Breaking down barriers is vital if we are going to safeguard the future of the mineral extractives sector. But it appears we have a long way to go, despite our best intent.
Labour market research commissioned by MP Futures in 2016 on the quarrying, mineral products and mining sector showed that we continue to be a male-centric industry, with male workers representing more than 90% of all employees. If the statistics are to be believed, we are also an ageing workforce, with more than 55% of employees aged over 45 years.
Recruitment difficulties include attracting those with technical, operational and engineering skills, and those involved in driving. The most difficult-to-recruit roles include professional occupations followed by ‘process, plant and machine operatives’.
So where do we go from here? What can we do collectively to make the sector a more compelling career choice for school leavers and graduates, male and female?
Corporate strategy and company commitments to developing a more diverse workforce are firmly in place and recognized as good practice. But we are just one section of the opportunity pipeline. We know government is committed to promoting STEM (Science, Technology, Engineering and Mathematics) learning in schools, colleges and universities. That’s a generational change and one that is welcomed. But the reality is reflected in reports such as ‘Engineering UK 2017: State of Engineering’ that showed only 9% of the UK’s engineering and technology workforce were female.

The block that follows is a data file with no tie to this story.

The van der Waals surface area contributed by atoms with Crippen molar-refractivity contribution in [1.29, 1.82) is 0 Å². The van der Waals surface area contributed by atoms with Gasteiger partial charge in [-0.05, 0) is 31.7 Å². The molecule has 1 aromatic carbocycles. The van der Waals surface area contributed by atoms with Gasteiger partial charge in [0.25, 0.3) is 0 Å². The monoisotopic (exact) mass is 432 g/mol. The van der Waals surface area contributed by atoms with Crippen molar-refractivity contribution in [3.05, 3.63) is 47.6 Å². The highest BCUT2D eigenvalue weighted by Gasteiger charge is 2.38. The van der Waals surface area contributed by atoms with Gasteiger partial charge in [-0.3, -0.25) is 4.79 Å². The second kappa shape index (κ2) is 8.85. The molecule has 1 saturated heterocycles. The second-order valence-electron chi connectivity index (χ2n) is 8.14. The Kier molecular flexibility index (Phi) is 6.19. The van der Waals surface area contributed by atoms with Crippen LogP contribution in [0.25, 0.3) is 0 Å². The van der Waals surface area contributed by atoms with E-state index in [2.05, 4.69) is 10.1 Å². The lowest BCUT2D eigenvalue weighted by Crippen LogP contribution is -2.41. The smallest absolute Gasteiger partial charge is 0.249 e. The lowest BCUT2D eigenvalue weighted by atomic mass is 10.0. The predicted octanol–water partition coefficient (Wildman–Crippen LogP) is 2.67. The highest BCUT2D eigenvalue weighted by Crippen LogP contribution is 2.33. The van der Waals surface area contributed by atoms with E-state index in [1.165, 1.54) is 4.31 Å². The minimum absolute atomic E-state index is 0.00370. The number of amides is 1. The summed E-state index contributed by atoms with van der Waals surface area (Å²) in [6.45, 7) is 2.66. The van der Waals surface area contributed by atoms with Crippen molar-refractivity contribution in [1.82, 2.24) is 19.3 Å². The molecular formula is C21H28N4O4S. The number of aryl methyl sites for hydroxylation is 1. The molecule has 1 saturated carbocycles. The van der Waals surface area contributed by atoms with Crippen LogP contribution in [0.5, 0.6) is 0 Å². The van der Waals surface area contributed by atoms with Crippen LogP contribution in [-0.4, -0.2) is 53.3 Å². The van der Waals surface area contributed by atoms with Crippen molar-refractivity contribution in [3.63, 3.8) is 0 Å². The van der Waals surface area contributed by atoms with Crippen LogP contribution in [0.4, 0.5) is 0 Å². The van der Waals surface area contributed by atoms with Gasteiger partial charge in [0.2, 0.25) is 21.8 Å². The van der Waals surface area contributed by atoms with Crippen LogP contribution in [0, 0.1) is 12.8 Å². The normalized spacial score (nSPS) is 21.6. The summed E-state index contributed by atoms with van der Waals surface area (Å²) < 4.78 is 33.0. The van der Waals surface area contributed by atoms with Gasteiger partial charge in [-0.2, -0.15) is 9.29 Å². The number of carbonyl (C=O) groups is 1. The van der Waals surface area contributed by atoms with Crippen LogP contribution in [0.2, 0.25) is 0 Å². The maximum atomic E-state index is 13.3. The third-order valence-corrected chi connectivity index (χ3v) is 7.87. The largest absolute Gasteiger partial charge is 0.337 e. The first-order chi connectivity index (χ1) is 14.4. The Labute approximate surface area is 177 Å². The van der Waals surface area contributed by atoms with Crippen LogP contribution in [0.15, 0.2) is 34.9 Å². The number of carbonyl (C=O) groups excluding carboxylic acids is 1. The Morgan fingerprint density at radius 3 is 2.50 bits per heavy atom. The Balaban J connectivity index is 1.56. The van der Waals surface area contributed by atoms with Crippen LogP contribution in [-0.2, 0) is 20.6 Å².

Pushing the clouds aside, I am encouraged by what I see in my position as IQ President. At RHS Chatsworth we recently welcomed a number of dynamic, enthusiastic and skilled young people as industry ‘ambassadors’. They shared their passion for what they do and showed visitors the kind of bright, talented young people attracted by a career in quarrying.
Innovative apprenticeship programmes are being developed, led by independent operators, that are aimed at capturing school leavers aged 16 and giving them the opportunity to see quarrying as a career. This shows our active pursuit of new talent and a hunger to succeed.
In this issue of QM we also have an article about gender roles in our industry. It reflects the diverse range of roles and shows that women have been an important part of our workforce for generations. But equally exciting is the steady flow of new talent now entering our sector, bringing with them new ideas and a fresh perspective, as well as up-to-date skills and learning. Long may it continue.